Linux - NewbieThis Linux forum is for members that are new to Linux.
Just starting out and have a question?
If it is not in the man pages or the how-to's this is the place!
Welcome to LinuxQuestions.org, a friendly and active Linux Community.
You are currently viewing LQ as a guest. By joining our community you will have the ability to post topics, receive our newsletter, use the advanced search, subscribe to threads and access many other special features. Registration is quick, simple and absolutely free. Join our community today!
Note that registered members see fewer ads, and ContentLink is completely disabled once you log in.
If you have any problems with the registration process or your account login, please contact us. If you need to reset your password, click here.
Having a problem logging in? Please visit this page to clear all LQ-related cookies.
Introduction to Linux - A Hands on Guide
This guide was created as an overview of the Linux Operating System, geared toward new users as an exploration tour and getting started guide, with exercises at the end of each chapter.
For more advanced trainees it can be a desktop reference, and a collection of the base knowledge needed to proceed with system and network administration. This book contains many real life examples derived from the author's experience as a Linux system and network administrator, trainer and consultant. They hope these examples will help you to get a better understanding of the Linux system and that you feel encouraged to try out things on your own.
Click Here to receive this Complete Guide absolutely free.
Its just a few days since i am into linux,
In one of the recent posts i found ppl discussing regarding GNOME and KDE in Suse and Slackware... pray can any one give me some info into the difference and possibly the history.......
There is not a lot of difference from a user point of view. One uses c++ and Qt the other tends to use c and gtk...
gnome reall y came to life due to issues with the early qt license which was not totally 'free', so an alternative was born which used the gimp widget set (Gimp Tool Kit).
I use KDE because I started with it in the early beta days before gnome existed, so it's just something you get used to. But some of the gnome/gtk apps are better, so I use those. If I get around to finishing the app I have planned it will probably be gtk as I can get by in C but C++ has be stumped still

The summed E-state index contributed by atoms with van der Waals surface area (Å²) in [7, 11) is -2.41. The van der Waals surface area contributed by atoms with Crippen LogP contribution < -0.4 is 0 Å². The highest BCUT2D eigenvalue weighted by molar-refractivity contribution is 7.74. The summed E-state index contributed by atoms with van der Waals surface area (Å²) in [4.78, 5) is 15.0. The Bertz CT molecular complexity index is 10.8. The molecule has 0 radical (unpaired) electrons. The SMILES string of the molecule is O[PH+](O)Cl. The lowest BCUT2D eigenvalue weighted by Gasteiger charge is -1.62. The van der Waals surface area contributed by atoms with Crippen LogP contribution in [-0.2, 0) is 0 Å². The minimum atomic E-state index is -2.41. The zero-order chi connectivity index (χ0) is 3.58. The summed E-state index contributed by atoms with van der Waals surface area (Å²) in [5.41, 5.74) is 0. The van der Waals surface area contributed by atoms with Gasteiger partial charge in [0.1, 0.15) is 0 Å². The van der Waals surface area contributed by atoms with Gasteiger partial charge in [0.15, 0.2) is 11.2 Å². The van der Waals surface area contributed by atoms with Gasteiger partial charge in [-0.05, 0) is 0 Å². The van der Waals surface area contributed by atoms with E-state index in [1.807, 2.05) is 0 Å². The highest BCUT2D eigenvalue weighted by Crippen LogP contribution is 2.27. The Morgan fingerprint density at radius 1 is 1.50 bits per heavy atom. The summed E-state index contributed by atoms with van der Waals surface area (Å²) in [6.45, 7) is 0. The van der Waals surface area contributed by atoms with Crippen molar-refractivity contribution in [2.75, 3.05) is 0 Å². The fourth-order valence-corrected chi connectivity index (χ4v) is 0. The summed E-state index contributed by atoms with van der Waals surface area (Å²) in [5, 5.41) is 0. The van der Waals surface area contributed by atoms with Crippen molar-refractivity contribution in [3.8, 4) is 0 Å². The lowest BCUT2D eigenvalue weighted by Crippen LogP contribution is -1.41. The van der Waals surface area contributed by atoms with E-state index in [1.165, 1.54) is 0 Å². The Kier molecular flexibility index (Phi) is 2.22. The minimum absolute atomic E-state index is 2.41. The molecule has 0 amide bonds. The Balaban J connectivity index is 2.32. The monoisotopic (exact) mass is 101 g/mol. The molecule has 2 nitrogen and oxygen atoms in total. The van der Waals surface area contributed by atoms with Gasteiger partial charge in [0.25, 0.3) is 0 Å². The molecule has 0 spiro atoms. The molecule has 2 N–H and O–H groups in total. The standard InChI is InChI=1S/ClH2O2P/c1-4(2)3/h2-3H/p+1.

yay for flux. i have an amd 2200 and 512 mb ram and still have no reason to switch from fluxbox to kde/gnome,even though it could probably handle it pretty good. i just love the simplicity of wm's, i don't even use 90% of the stuff that comes with kde/gnome anyway.
I'm a newbie too...so here goes - Could be a case of the blind leading the blind...
From what I understand KDE and GNOME are Window Manager (WM) / Desktops for Linux. Linux itself is the kernel or operating system (OS). It loads into memory and provides services for memory, disc, application management. It's a command line interface (CLI).
KDE and Gnome are the major WM for Linux (they are not the only ones). They provide a graphical user interface (GUI). If you didn't run the GUI you would have to learn a lot of commands and you'd be "pretty much" in a text only world.
yes, bash and other shells at the command line are pretty cool if you take the time to learn them. by the way, kde, gnome, xfce are desktop environments, meaning they have they're a gui plus they have their own apps builtin, while window managers don't have any programs that come with them, but just provide an interface for you to use the software that's already on your computer. the best thing is to try them all out and decide what you like best. i would imagine redhat has several desktop environments and window managers that come with it for you to try out, and if not, you can download some window managers.